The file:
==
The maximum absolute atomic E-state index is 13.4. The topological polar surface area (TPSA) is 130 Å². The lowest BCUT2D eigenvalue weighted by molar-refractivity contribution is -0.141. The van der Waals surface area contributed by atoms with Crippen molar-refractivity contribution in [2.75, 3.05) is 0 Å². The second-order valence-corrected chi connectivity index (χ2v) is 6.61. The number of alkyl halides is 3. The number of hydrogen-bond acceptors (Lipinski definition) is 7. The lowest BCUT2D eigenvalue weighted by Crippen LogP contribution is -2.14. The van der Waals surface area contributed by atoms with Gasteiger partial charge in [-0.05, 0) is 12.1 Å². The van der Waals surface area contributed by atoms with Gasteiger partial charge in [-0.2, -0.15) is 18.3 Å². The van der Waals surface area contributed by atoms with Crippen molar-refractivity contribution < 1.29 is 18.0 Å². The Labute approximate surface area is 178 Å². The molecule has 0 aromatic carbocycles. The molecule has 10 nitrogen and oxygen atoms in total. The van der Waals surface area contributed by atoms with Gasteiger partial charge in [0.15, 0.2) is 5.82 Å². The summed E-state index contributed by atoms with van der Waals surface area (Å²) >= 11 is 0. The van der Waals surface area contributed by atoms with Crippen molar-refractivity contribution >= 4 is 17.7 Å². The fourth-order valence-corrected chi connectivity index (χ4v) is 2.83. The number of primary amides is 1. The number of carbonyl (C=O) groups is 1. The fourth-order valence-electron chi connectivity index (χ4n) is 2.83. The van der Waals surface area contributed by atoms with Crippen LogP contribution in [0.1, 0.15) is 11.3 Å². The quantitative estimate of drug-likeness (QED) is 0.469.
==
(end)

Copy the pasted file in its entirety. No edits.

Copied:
The maximum absolute atomic E-state index is 13.4. The topological polar surface area (TPSA) is 130 Å². The lowest BCUT2D eigenvalue weighted by molar-refractivity contribution is -0.141. The van der Waals surface area contributed by atoms with Crippen molar-refractivity contribution in [2.75, 3.05) is 0 Å². The second-order valence-corrected chi connectivity index (χ2v) is 6.61. The number of alkyl halides is 3. The number of hydrogen-bond acceptors (Lipinski definition) is 7. The lowest BCUT2D eigenvalue weighted by Crippen LogP contribution is -2.14. The van der Waals surface area contributed by atoms with Gasteiger partial charge in [-0.05, 0) is 12.1 Å². The van der Waals surface area contributed by atoms with Gasteiger partial charge in [-0.2, -0.15) is 18.3 Å². The van der Waals surface area contributed by atoms with Crippen molar-refractivity contribution < 1.29 is 18.0 Å². The Labute approximate surface area is 178 Å². The molecule has 0 aromatic carbocycles. The molecule has 10 nitrogen and oxygen atoms in total. The van der Waals surface area contributed by atoms with Gasteiger partial charge in [0.15, 0.2) is 5.82 Å². The summed E-state index contributed by atoms with van der Waals surface area (Å²) >= 11 is 0. The van der Waals surface area contributed by atoms with Crippen molar-refractivity contribution >= 4 is 17.7 Å². The fourth-order valence-corrected chi connectivity index (χ4v) is 2.83. The number of primary amides is 1. The number of carbonyl (C=O) groups is 1. The fourth-order valence-electron chi connectivity index (χ4n) is 2.83. The van der Waals surface area contributed by atoms with Crippen LogP contribution in [0.1, 0.15) is 11.3 Å². The quantitative estimate of drug-likeness (QED) is 0.469.